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The sting from a Portuguese man-of-war hurts like hell, so most people avoid the jellyfish-like creatures. Not Aaron Ansarov — he and his wife don rubber gloves and collect them when they wash up on the beach near their home in Delray Beach, Florida.
They take the creatures back to their house and Ansarov photographs them on a makeshift light table and then mirrors the image in Photoshop. He shot dozens of them this past winter and the result is a unique, psychedelic portfolio.
“It’s kind of like nature’s Rorschach test,” he says.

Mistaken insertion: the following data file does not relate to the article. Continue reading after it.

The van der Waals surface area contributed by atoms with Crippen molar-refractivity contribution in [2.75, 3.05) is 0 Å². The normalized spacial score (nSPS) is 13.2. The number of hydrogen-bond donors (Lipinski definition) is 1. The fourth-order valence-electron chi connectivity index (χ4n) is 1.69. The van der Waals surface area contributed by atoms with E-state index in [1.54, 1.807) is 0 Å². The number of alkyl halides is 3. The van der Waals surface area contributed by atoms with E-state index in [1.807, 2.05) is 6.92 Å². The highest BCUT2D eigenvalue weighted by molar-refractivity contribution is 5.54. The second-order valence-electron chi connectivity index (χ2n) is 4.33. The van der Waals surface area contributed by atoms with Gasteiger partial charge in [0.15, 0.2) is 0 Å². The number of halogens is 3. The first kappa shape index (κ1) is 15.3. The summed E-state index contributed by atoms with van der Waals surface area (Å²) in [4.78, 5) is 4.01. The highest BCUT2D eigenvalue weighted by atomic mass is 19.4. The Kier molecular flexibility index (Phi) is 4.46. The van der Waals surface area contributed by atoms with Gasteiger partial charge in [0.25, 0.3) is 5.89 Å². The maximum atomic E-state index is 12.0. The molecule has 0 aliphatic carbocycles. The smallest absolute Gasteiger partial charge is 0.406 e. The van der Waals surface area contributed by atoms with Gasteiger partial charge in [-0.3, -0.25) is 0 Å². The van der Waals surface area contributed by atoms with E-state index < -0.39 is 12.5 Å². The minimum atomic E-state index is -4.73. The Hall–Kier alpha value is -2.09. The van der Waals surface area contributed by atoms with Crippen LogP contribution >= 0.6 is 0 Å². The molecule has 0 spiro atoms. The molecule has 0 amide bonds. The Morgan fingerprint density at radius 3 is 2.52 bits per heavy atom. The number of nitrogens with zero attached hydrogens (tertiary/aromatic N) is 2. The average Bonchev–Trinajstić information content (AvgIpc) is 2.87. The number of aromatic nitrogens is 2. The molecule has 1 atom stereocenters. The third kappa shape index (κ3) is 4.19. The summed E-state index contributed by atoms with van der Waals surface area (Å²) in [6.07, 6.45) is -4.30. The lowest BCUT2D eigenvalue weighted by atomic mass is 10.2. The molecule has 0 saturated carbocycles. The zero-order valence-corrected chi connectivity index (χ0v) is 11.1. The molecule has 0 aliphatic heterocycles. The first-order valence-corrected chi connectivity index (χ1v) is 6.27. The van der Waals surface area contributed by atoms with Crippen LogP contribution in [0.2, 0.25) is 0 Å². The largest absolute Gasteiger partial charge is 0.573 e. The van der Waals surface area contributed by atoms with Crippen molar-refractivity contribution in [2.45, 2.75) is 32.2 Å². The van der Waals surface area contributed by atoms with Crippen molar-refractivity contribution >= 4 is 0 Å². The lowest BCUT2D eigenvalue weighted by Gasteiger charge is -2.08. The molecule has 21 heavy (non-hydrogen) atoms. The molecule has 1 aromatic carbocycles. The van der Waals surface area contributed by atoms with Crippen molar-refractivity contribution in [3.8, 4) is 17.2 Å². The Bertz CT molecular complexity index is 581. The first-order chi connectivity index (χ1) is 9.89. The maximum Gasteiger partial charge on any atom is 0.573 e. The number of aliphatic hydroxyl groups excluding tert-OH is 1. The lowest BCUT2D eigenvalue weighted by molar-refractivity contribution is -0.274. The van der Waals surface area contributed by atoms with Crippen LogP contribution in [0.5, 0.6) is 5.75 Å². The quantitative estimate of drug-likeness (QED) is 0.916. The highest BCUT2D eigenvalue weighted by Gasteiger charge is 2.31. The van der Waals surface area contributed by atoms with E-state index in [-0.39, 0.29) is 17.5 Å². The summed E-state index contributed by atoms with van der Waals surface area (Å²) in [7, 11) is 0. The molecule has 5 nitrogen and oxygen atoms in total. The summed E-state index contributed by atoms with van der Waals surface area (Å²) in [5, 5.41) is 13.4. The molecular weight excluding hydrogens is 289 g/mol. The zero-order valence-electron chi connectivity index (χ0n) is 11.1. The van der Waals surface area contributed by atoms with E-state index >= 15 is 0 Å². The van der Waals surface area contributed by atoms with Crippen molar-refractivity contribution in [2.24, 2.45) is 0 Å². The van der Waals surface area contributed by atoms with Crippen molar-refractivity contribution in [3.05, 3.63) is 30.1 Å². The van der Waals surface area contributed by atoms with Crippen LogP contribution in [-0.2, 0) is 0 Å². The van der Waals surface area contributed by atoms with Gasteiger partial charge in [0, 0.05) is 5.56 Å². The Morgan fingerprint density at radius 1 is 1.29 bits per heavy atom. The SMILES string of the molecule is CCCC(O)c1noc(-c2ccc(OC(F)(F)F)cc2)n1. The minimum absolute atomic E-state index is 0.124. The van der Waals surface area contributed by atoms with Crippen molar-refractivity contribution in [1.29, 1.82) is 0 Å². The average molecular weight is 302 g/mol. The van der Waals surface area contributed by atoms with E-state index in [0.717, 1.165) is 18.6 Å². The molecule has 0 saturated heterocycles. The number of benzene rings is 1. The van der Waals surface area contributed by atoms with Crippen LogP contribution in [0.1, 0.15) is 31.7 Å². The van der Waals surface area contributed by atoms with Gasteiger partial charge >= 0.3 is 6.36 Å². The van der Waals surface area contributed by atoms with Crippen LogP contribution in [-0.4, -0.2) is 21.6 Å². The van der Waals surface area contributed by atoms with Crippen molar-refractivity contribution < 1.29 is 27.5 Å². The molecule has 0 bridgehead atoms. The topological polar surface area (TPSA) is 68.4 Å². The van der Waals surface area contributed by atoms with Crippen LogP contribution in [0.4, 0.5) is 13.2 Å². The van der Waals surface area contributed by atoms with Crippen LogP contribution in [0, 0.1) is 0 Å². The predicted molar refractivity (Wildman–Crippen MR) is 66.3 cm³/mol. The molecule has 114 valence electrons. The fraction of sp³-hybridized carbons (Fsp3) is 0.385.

Portugese man-of-wars are not jellyfish, they’re siphonophores, which mean’s they’re actually a group of organisms, called zooids, that depend on each other to live. The creature gets its name from the upper-most organism which people say looks like the man-of-war warships that were first built by England in the 16th century. A different organism forms the tentacles, which usually hang 30 feet below the surface and have venom-filled nematocysts that are used to kill small fish. Man-of-wars are most commonly found in warm water and sting thousands of humans each year.